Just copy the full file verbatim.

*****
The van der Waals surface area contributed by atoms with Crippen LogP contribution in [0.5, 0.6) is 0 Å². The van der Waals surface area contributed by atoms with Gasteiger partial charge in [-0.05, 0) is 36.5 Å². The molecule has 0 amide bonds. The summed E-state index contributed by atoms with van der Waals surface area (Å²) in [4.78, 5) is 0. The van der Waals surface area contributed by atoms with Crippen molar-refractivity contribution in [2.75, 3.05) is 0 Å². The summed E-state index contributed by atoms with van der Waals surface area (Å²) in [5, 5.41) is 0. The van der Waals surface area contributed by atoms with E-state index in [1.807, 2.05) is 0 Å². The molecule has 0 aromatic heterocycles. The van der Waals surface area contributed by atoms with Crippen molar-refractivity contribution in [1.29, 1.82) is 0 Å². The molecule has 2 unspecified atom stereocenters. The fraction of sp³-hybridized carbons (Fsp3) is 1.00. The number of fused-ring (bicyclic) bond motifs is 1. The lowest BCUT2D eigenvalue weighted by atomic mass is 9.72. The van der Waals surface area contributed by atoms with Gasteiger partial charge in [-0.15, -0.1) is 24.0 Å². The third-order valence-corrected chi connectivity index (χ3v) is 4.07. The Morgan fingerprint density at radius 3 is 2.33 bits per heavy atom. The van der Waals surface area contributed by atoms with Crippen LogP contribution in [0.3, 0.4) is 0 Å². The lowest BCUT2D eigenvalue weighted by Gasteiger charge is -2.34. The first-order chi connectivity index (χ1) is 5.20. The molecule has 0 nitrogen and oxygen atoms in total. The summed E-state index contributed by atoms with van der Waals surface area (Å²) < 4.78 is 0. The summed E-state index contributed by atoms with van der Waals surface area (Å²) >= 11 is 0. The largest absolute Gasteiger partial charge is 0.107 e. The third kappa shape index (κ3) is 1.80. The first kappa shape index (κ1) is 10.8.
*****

The van der Waals surface area contributed by atoms with Crippen LogP contribution in [0.5, 0.6) is 0 Å². The van der Waals surface area contributed by atoms with Gasteiger partial charge in [-0.05, 0) is 36.5 Å². The molecule has 0 amide bonds. The summed E-state index contributed by atoms with van der Waals surface area (Å²) in [4.78, 5) is 0. The van der Waals surface area contributed by atoms with Crippen molar-refractivity contribution in [2.75, 3.05) is 0 Å². The summed E-state index contributed by atoms with van der Waals surface area (Å²) in [5, 5.41) is 0. The van der Waals surface area contributed by atoms with E-state index in [1.807, 2.05) is 0 Å². The molecule has 0 aromatic heterocycles. The van der Waals surface area contributed by atoms with Crippen molar-refractivity contribution in [1.29, 1.82) is 0 Å². The molecule has 2 unspecified atom stereocenters. The fraction of sp³-hybridized carbons (Fsp3) is 1.00. The number of fused-ring (bicyclic) bond motifs is 1. The lowest BCUT2D eigenvalue weighted by atomic mass is 9.72. The van der Waals surface area contributed by atoms with Gasteiger partial charge in [-0.15, -0.1) is 24.0 Å². The third-order valence-corrected chi connectivity index (χ3v) is 4.07. The Morgan fingerprint density at radius 3 is 2.33 bits per heavy atom. The van der Waals surface area contributed by atoms with Crippen LogP contribution in [0.3, 0.4) is 0 Å². The lowest BCUT2D eigenvalue weighted by Gasteiger charge is -2.34. The first-order chi connectivity index (χ1) is 5.20. The molecule has 0 nitrogen and oxygen atoms in total. The summed E-state index contributed by atoms with van der Waals surface area (Å²) < 4.78 is 0. The summed E-state index contributed by atoms with van der Waals surface area (Å²) >= 11 is 0. The largest absolute Gasteiger partial charge is 0.107 e. The third kappa shape index (κ3) is 1.80. The first kappa shape index (κ1) is 10.8.